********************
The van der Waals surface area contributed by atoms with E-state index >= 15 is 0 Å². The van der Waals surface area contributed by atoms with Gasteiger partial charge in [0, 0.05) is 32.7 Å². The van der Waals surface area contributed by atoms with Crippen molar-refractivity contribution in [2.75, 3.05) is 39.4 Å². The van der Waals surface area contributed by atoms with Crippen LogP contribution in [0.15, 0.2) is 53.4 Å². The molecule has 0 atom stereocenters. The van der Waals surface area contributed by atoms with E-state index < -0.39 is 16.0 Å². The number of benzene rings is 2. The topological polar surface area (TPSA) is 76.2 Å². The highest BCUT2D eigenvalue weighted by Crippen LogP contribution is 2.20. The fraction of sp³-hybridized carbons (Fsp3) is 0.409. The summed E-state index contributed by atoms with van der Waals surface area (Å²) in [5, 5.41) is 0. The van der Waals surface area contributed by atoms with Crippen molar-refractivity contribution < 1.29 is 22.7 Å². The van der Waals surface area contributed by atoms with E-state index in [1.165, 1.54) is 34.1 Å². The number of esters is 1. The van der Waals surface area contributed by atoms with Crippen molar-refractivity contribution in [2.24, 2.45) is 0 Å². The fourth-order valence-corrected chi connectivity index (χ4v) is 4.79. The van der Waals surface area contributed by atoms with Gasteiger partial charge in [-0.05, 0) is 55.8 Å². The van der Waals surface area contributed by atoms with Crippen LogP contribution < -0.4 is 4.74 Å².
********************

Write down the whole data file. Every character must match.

The van der Waals surface area contributed by atoms with E-state index >= 15 is 0 Å². The van der Waals surface area contributed by atoms with Gasteiger partial charge in [0, 0.05) is 32.7 Å². The van der Waals surface area contributed by atoms with Crippen molar-refractivity contribution in [2.75, 3.05) is 39.4 Å². The van der Waals surface area contributed by atoms with Crippen LogP contribution in [0.15, 0.2) is 53.4 Å². The molecule has 0 atom stereocenters. The van der Waals surface area contributed by atoms with E-state index < -0.39 is 16.0 Å². The number of benzene rings is 2. The topological polar surface area (TPSA) is 76.2 Å². The highest BCUT2D eigenvalue weighted by Crippen LogP contribution is 2.20. The fraction of sp³-hybridized carbons (Fsp3) is 0.409. The summed E-state index contributed by atoms with van der Waals surface area (Å²) in [5, 5.41) is 0. The van der Waals surface area contributed by atoms with Crippen molar-refractivity contribution < 1.29 is 22.7 Å². The van der Waals surface area contributed by atoms with E-state index in [1.165, 1.54) is 34.1 Å². The number of esters is 1. The van der Waals surface area contributed by atoms with Crippen molar-refractivity contribution in [2.24, 2.45) is 0 Å². The fourth-order valence-corrected chi connectivity index (χ4v) is 4.79. The van der Waals surface area contributed by atoms with Gasteiger partial charge in [-0.05, 0) is 55.8 Å². The van der Waals surface area contributed by atoms with Crippen LogP contribution < -0.4 is 4.74 Å².